A weather forecaster actually said that Buffalo isn’t used to this snow the other night. I nearly did a spit take on this. Yes, snow in January is pretty flipping unique and certainly noteworthy in Western New York (please tell me that sarcasm was evident as you read it).

Sure, it hasn’t been a traditional Buffalo winter and I’m okay with that. Change is good. We got no break at all last year, which made the season stretch to the point where Spring might have been offended had we had one.

It cracks me up to read things like “Now it looks like January” or “Where’s ours?” when a storm does come through but picks on other portions of the region, like it’s a threat to our collective manhood that we don’t have driveways full of the stuff.

Now, I don’t have a particular interest one way or the other. I like all the seasons just fine, but I’m not feeling gyped by how often I have to clean off my car. In fact, it was nice to know that the sounds of windows being scraped on Monday didn’t include me (as my car was nestled in the garage).

When we do get walloped, it seems like the Buffalo mojo is a little askew in recent winters. I don’t the snow over the weekend seemed to confound people like the forecaster. I don’t know if the Thanksgiving storm in2000 permanently warped us, but to open my facebook list and see people bitching about temperatures in the 50s does make your head shake.

My winter coat got the day off. That is a good thing.

Happy Now?


There was an awful lot of whining going on about when are we going to get ours in terms of snowfall? I really wanted these people to shaddup because if in Buffalo you ask for snow, chances are it will still be in here in APRIL! It’s less charming then, in fact, after the holidays, I’m sort of whatever. But some things are certain, death, taxes, the Mets sucking, Snow in Buffalo? Settle, it came.

So, it never ceases to amaze that there is somebody driving down Elmwood, with a few inches of snow covering their car, windshield barely defrosted, no lights on.

I don’t mind the snow, just what can happen mind sets. Having four wheel drive is the key to NOTHING and there are few folks in the city who think having a four drive car has given them the powers found usually with residents of Krypton.

It’s the little things that make it even more interesting.

The traffic light on my street took on disco light flashing, which brings an even busier intersection that much more of a mess as we all forgot the four way stop rule they teach you in driver’s ed.

There isn’t that much snow as I write this but somehow folks are already in the streets.

It is what makes the “Where is our snow” facebook status updates and tweets sort of laughable.

“It’s here!”

 

Six Degrees


Alright, I need a word with you, yeah, you, the yahoo who posted on his Facebook or Twitter feed to “Bring it On!” with the forecasts of cold and snow.  You, dear sir, are a schmuck! You complacent, commuter cup swilling, jug head. I thought of you while waiting for AAA this morning. I enjoy the seasons to be sure, but those who somehow measure their manhood by snow piles I think need to be smacked back to consciousness, preferably with something frosty. Yes, we have handled snow just fine, but 6 degrees is cold, too cold to enjoy the snow for very long.

It’s cold, especially if you develop a car issue, as mine did, on the way to work, for the first time in almost a week, on a busy street, during rush hour, with a grumpy teen in the car.

While waiting the admirably fast AAA folks, (helpful dude showed in 30 minutes) all I can think about were the yahoos who filled social media spots with “Finally” “Bring it On” “Bout Time.” There will be time for all the fun stuff as we enjoy Winter until May, then have near winter, not winter, then near winter again. So, settle down as the tire that might need changed tomorrow morning might be yours. Don’t go tempting Karma like that, she’s burn out a headlight in temps like this and make you drop the most important screw into a dark corner that you can’t see into and your fingers will be too big too reach.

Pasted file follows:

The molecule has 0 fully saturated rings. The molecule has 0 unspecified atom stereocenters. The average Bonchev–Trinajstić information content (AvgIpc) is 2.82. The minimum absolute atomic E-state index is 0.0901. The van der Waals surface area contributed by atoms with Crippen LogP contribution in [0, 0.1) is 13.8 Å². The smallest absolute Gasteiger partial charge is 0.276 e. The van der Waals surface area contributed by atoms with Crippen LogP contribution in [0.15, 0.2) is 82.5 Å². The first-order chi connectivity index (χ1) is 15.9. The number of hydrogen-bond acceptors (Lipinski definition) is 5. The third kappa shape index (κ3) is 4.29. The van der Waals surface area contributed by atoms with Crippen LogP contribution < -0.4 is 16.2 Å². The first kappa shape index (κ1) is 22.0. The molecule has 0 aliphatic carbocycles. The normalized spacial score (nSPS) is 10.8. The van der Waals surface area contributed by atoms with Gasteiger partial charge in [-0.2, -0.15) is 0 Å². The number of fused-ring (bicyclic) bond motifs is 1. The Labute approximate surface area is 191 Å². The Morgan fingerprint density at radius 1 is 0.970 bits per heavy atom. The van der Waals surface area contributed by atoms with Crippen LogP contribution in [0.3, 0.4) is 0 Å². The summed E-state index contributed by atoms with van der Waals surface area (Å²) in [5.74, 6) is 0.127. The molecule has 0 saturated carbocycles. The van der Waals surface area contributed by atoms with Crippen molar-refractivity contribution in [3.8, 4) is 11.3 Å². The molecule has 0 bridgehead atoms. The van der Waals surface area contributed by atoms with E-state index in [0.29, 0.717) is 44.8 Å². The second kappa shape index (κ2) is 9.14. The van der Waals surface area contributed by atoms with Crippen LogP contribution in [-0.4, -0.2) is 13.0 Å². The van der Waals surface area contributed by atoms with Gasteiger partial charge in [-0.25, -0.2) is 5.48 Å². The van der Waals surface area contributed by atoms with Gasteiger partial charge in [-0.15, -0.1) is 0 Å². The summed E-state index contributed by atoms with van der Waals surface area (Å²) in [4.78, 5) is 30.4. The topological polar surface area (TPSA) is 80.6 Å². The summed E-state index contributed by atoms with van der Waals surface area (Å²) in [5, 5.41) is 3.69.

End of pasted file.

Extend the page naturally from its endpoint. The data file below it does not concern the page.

It snowed in real numbers in the southtowns. Go there, but settle down, we’ll get ours.

Snowjob


So, we have some snow in December in Buffalo. That certainly is a stop the presses kind of headline ain’t it? I think the first feature reporter to use the phrase “Winter Wonderland” on their broadcast needs to pay me a $1 penalty for trite cliche use.

All the folks who are doey eyed today probably won’t feel that way when it lingers in the spring. Despite the hyperventilating of the tv weatherfolk, it was meh.

As the picture from the Buffalo News shows, no big whoop. It’s not the snow that bothers me, it’s the folks on the road who are all “SNOW!” like it’s never happened, instead of every flippin year, we were just a couple weeks late this year.

So, yeah, it’s winter, in Buffalo, all seasonal, all Courier and Ives and all things wonderous, but it happens every year so keep your eyes on the road.

Driftin’ and Hopin’


I’m full for this. Yes, this is another weather gripe.

My landlord has either Ray Charles or Stevie Wonder plowing our pathways, so since the last rounds of snow have landed, you are basically luging your way out to the end of the driveway. That wouldn’t be a completely bad thing if the snow there hasn’t been shoved into 5 foot tall drifts, which on an elevated lot, makes hopping down on to Delaware Ave during rush hour a challenge worthy of Steve McQueen in “Bullit.”

I think the prolonged cold is making us all a little loopy. For three days now, a decent looking toyota was parked on the road leading into work. As snow has been removed, it was revealed that the car was in the ticket attracting middle of the road. Parking spaces have become less distinct. I took my son into school and noticed one of the faculty was so possessive of their spot, it mattered not that a pile of snow was occupying the bulk of it. The SUV is question was plastered on it.

A bus rider decided standing in the plowed street was better that being on the curb. He was giving each driver including me stern talking tos as we were clearly in his space.

People were taking some serious chances in changing lanes, makes you think we’ve been cold too long. No january thaw, just a day every ten days that nudges 30.

Sad, when 20 makes you think it’s a heatwave.

Spring, bring it!